Skip to main content

Cedar Cycling Goes the Extra Mile

cedar cycling goes the extra mile
Cycling is more than just exercise to Neil Berrett, co-founder of biking apparel company Cedar Cycling. “When I was a kid, the bike gave me freedom. I could ride out into the world and explore. There was adventure and it was accessible through the bike,” he says. “Now I use it to stay healthy and positive. It clears my head, keeps me feeling grounded and stable.” With his passion for cycling, Berrett launched Oakland, California-based Cedar Cycling in 2012 with business partner Jeremy Smith.

Both longtime cyclists, Berrett and Smith wanted to produce  cycling jerseys ($170.00) and T-shirts ($80.00) with a base fabric of merino wool. “A majority of cycling jerseys out there are made out of synthetic fabric, like polyester, “Berrett says. “Most performance synthetic fabrics try to mimic the property of merino wool, which is enormously expensive.” Merino wool is a breathable fabric that pulls moisture away from skin, ideal for cyclists who want to stay dry and comfortable during a ride. Though soft and resistant to bacteria, 100% merino isn’t as durable as a synthetic fabric and can pill over time.

Related Videos

Working with a local fabric mill, Berrett and Smith developed a custom blend of merino wool and synthetics: 47% merino wool,  47% nylon, 4% elastane, 2% creora. The company uses base wool from Australia for its jerseys, and will soon roll out a line of jerseys with a base wool from New Zealand. The zippers on Cedar’s products are made in Japan by YKK, and California-based Inside Line Equipment supplies the seat bag ($40.00) and pocket bag ($30.00).

Constructing Cedar’s jerseys require multiple procedures: cover stitch, overlock, flatlock, and flat seaming.  A bartack machine attaches panels to the backs of all pockets to prevent them from sagging. “Most cyclists have seen the dude that has pockets sagging lower than his seat and it’s terrible, says Berrett. The production process is complex, but worth it in the long run for Berrett:  “We’re willing to go the extra mile to make sure we have the best possible jersey we can build.”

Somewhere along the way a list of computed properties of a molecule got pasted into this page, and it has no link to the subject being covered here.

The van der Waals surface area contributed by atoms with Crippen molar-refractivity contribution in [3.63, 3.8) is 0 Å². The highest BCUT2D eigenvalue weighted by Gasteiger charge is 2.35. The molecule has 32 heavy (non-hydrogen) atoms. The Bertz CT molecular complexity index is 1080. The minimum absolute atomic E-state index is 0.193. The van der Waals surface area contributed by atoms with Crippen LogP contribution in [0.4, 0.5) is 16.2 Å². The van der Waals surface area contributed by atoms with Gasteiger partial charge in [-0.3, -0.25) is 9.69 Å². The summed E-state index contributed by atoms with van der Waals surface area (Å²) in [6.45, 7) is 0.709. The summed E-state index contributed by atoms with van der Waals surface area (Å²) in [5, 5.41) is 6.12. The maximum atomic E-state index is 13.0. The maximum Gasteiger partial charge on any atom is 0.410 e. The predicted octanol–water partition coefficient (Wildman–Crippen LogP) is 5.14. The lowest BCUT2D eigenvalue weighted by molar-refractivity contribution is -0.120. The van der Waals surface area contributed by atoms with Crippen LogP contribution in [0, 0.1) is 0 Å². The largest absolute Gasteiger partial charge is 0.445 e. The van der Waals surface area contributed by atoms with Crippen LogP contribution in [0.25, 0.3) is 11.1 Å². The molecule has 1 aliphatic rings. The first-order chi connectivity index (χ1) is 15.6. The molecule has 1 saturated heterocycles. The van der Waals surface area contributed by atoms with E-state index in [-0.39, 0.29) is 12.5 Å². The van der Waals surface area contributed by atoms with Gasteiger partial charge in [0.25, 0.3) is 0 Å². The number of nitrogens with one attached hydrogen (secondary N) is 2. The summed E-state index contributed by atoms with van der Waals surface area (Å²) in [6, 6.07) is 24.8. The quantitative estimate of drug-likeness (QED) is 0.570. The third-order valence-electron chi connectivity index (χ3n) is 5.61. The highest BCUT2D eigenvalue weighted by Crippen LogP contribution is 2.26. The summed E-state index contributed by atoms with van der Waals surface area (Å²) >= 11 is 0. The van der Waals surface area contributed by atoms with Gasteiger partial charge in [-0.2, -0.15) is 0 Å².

For orders up to $50, Cedar Cycling offers free shipping through USPS Priority Mail. Berrett and Smith also run Standard & Strange, a retail shop in Oakland’s Temescal Alley, where visitors can find Cedar Cycling products. Stand & Strange carries mostly American-made goods, including Mobilized military jackets, CUPPOW! mason jars and Rite in the Rain waterproof notebooks. 

Editors' Recommendations

How to Buy a Quality Sweater: Material, Types, and Tips
Latin american guy trying out a sweater on top at a men's clothing store.

Having the right sweater to wear with any outfit is kind of like a wine pairing. Can you serve a tasty steak with a wine that’s not a luscious Cabernet Sauvignon? Sure, but it’s just not as perfect. Building a sweater wardrobe is what separates the sartorially proficient from the stylistically sad. We suggest choosing a few key pieces that work with your life, career, and wardrobe, buying the best you can afford, and then taking good care of them. 
Like so many things in life, in sweaters, you usually do get what you pay for. That is not to say that sometimes expensive designer merchandise isn’t made from cheap materials, and what you’re really paying for is a few square inches of logo-embroidered label. Conversely, a store will sometimes sell a well-made sweater of quality yarns as a “loss-leader,” hoping to tempt you into the department to splurge on other things. Without diving too deeply into technical specifications, just keep in mind the following: Natural fibers like wool or cotton, are more expensive than man-made fibers like acrylic, and they also usually hold up better. Before you buy a sweater, turn it inside out: are the seams straight and bound properly, so they won’t come apart easily after a few wears? Does the zipper feel like it could catch easily on the sweater itself? Are the buttons sewn on securely? Beyond that, buy the best you can afford, and hold onto your receipts.  

Exactly What is A Sweater?

Read more
Fall Fashion Picks From DL1961, Falconeri, and Sanctuary
Sanctuary (left) and Falconeri's (right) new fall styles.

With fall colors dropping and autumn pants and shirts popping, this seems like the perfect time to look at a few new seasonal threads that might help to keep the Manual man warm and in vogue as colder days descend.


Read more
How to Wash a Cashmere Sweater Without Ruining It
Knit cozy sweater folded in a pile on wooden background.

Look, we get it: it can be tempting to never want to wash your best cashmere sweaters. Maybe you had a traumatizing moment with stray knitwear making its way into the dryer. Or maybe you just spent a ton on fancy cashmere and don’t want to risk ruining your investment. We’ve all been there. But the fact remains: sooner or later things are going to get stinky or, even worse, stained and you’re going to need to figure out how to wash cashmere sweaters.

Before you ask, yes you can dry clean cashmere sweaters. (You can dry clean basically anything if you really want to, frankly.) In fact, that little tag inside the waist of your sweater would tell you that’s what you’re supposed to do. Dry cleaning’s got a dark side, though: they use a ton of harsh chemicals to get the stains and odors out of your gear. Over time, these chemicals will start to break down the fibers in your favorite sweater and before you know it, you’ll be way worse off than if you just gritted your teeth and learned how to clean a cashmere sweater yourself in the first place.

Read more